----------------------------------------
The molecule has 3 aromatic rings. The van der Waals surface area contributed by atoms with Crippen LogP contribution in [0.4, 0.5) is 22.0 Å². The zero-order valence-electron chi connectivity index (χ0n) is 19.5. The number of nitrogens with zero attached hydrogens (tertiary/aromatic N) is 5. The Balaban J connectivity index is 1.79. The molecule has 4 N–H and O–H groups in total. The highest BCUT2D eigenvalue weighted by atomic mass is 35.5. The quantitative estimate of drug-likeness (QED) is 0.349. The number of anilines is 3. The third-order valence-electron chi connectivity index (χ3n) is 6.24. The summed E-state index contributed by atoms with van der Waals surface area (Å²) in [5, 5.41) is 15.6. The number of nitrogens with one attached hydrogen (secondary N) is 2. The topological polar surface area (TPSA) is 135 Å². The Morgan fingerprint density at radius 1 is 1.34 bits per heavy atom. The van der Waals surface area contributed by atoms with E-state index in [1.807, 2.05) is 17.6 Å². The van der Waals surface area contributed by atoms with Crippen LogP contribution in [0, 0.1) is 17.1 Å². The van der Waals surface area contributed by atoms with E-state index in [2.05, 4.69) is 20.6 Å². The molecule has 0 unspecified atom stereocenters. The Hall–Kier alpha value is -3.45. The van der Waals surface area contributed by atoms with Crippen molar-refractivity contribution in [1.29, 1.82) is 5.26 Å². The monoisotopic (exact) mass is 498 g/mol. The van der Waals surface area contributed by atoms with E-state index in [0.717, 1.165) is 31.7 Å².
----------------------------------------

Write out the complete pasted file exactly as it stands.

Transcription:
The molecule has 3 aromatic rings. The van der Waals surface area contributed by atoms with Crippen LogP contribution in [0.4, 0.5) is 22.0 Å². The zero-order valence-electron chi connectivity index (χ0n) is 19.5. The number of nitrogens with zero attached hydrogens (tertiary/aromatic N) is 5. The Balaban J connectivity index is 1.79. The molecule has 4 N–H and O–H groups in total. The highest BCUT2D eigenvalue weighted by atomic mass is 35.5. The quantitative estimate of drug-likeness (QED) is 0.349. The number of anilines is 3. The third-order valence-electron chi connectivity index (χ3n) is 6.24. The summed E-state index contributed by atoms with van der Waals surface area (Å²) in [5, 5.41) is 15.6. The number of nitrogens with one attached hydrogen (secondary N) is 2. The topological polar surface area (TPSA) is 135 Å². The Morgan fingerprint density at radius 1 is 1.34 bits per heavy atom. The van der Waals surface area contributed by atoms with E-state index in [1.807, 2.05) is 17.6 Å². The van der Waals surface area contributed by atoms with Crippen LogP contribution in [0, 0.1) is 17.1 Å². The van der Waals surface area contributed by atoms with E-state index in [2.05, 4.69) is 20.6 Å². The molecule has 0 unspecified atom stereocenters. The Hall–Kier alpha value is -3.45. The van der Waals surface area contributed by atoms with Crippen molar-refractivity contribution in [1.29, 1.82) is 5.26 Å². The monoisotopic (exact) mass is 498 g/mol. The van der Waals surface area contributed by atoms with E-state index in [0.717, 1.165) is 31.7 Å².